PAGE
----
I am not going to pretend that my life is perfect now, because it is not, I have daily struggles. The issue with Sterling College was unresolved until last week (I get to stay in Seminary) and I still struggle with temptations. But for the first time in my life I truly understand what it means to live out of gratitude and truly love others. To include God in every activity, every part of your day. Depression has not been a problem for the first time since leaving ABC and my bible study time has been richer than at any other point in my life. Again, I am not perfect, I am not fully sanctified, nor do I think I have found the answer, but this is what God has taught me and where He has brought me. But if there is one expectation I do hold to is the hope of God’s fulfillment of His eternal promises.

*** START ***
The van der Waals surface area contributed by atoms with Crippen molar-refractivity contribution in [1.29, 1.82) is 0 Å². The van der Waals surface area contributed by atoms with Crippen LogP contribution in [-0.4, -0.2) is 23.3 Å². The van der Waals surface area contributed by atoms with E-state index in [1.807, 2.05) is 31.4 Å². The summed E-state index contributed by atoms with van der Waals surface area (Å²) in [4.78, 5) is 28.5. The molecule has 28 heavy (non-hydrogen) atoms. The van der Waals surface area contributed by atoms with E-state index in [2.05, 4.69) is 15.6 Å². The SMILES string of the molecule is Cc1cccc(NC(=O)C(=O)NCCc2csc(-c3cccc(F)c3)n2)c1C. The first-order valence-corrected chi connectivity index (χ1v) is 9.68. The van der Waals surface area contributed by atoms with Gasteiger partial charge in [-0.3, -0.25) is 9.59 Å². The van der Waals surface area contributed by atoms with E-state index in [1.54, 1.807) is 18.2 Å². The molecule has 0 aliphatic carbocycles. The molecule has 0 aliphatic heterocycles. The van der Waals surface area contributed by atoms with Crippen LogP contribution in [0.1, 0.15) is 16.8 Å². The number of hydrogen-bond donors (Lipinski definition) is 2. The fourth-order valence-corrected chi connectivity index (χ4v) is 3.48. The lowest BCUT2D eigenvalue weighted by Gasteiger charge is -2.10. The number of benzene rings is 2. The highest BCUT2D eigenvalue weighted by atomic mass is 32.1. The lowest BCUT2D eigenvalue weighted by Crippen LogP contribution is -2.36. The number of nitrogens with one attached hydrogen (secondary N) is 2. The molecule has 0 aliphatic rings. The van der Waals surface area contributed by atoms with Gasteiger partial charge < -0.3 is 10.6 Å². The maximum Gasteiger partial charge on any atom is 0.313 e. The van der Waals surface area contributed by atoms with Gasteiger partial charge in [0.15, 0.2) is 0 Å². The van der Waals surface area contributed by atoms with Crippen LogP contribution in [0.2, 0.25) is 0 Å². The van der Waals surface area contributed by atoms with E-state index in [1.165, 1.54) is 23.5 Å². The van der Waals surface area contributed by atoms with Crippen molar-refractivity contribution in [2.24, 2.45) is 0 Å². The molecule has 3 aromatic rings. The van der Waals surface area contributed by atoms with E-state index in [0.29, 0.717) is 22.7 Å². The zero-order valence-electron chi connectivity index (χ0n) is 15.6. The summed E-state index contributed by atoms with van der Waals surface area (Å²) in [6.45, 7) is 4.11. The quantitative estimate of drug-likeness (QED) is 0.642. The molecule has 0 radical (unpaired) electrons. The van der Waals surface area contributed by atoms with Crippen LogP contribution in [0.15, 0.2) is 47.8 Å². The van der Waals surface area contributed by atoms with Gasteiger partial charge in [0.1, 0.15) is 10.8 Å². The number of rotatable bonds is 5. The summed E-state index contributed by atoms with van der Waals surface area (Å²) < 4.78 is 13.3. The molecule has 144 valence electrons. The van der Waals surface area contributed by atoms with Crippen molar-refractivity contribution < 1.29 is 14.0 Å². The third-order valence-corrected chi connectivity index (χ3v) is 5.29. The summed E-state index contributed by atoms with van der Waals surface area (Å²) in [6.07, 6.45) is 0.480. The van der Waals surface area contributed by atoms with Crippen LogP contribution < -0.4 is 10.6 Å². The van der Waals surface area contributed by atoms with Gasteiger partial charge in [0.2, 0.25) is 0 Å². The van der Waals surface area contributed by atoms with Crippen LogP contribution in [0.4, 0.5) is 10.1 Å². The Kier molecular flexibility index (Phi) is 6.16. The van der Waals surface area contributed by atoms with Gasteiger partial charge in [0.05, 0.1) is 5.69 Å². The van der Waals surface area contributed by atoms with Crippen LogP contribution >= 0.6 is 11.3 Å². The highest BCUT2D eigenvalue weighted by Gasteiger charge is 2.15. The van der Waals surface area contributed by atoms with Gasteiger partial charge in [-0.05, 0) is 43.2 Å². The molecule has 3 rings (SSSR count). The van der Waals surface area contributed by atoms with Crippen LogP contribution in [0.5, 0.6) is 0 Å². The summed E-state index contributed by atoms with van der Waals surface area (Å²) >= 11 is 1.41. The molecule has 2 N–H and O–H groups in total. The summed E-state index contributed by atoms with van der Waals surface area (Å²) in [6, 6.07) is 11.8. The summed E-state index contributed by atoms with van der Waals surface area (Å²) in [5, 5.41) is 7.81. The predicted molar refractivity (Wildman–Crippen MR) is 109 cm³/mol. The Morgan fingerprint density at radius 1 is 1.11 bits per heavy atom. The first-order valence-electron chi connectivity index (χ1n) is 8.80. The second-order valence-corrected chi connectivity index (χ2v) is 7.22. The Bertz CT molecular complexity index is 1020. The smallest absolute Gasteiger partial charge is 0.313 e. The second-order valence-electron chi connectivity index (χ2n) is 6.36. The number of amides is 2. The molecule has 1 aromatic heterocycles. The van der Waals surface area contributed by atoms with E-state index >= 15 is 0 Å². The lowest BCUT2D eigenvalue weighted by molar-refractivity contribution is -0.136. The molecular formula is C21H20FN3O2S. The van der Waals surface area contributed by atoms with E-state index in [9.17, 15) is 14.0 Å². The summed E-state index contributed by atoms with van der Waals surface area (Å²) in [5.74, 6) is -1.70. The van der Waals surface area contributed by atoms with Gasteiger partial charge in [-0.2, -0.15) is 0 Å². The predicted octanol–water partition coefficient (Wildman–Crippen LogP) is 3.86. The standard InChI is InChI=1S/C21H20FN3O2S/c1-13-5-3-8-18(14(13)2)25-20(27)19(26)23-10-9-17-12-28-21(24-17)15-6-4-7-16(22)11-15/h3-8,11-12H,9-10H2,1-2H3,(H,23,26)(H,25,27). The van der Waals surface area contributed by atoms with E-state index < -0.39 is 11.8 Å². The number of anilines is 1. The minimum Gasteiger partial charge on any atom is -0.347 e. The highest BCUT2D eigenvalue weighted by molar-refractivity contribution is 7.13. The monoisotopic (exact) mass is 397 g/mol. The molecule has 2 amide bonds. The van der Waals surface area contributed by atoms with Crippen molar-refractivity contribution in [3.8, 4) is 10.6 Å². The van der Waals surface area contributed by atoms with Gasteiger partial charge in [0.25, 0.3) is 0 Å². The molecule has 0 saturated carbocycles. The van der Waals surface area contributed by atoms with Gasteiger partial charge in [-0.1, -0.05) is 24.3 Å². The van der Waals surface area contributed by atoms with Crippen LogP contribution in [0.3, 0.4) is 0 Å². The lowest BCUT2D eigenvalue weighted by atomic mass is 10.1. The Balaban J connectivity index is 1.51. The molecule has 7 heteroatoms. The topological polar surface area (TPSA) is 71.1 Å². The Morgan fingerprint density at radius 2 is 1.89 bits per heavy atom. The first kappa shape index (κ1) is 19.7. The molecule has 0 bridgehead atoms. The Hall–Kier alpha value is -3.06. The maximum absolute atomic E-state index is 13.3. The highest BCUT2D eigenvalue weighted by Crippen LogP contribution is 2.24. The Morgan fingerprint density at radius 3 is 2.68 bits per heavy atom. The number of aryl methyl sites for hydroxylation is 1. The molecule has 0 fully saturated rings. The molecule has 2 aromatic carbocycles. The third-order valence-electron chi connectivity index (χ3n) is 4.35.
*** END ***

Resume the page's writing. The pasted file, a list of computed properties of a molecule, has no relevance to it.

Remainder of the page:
Dear friends, I want you to know the depth of what we have in Christ. The Joy of His constant presence, a life where He is the absolute center, informing every thought and every word we say. Where we live for Him and serve others out of the outpouring of His love for us.

This year has been amazing, not because of what I have done, but because of what God has done. The people He has brought into my life, the situations He has worked in me to resolve, the growth He has brought. They are His workings, not my own, I would still be a mess if not for Him. He has even brought someone into my life who is becoming quite important to me. Who encourages me to remain grounded in Him and who I can share in the Joy of the Lord with. A dear friend who He has used to bless me and draw me closer to Him.

Long ago I invited you all on this journey with me, and I pray you’ll continue that journey, to come with me into the Heart of GOD. To seek after Him, build up the Church, and grow into a deeper relationship with Him. To discover His heart for the widow, the orphan, the refugee and for you.

Stay tuned, you never know where this adventure is going to take us.


Jonathan David Faulkner is a student at Gordon-Conwell Theological Seminary, a Pastor, Musician and Writer. He holds a Bachelor’s Degree inChristian Education & Administration with a concentration in Urban Ministry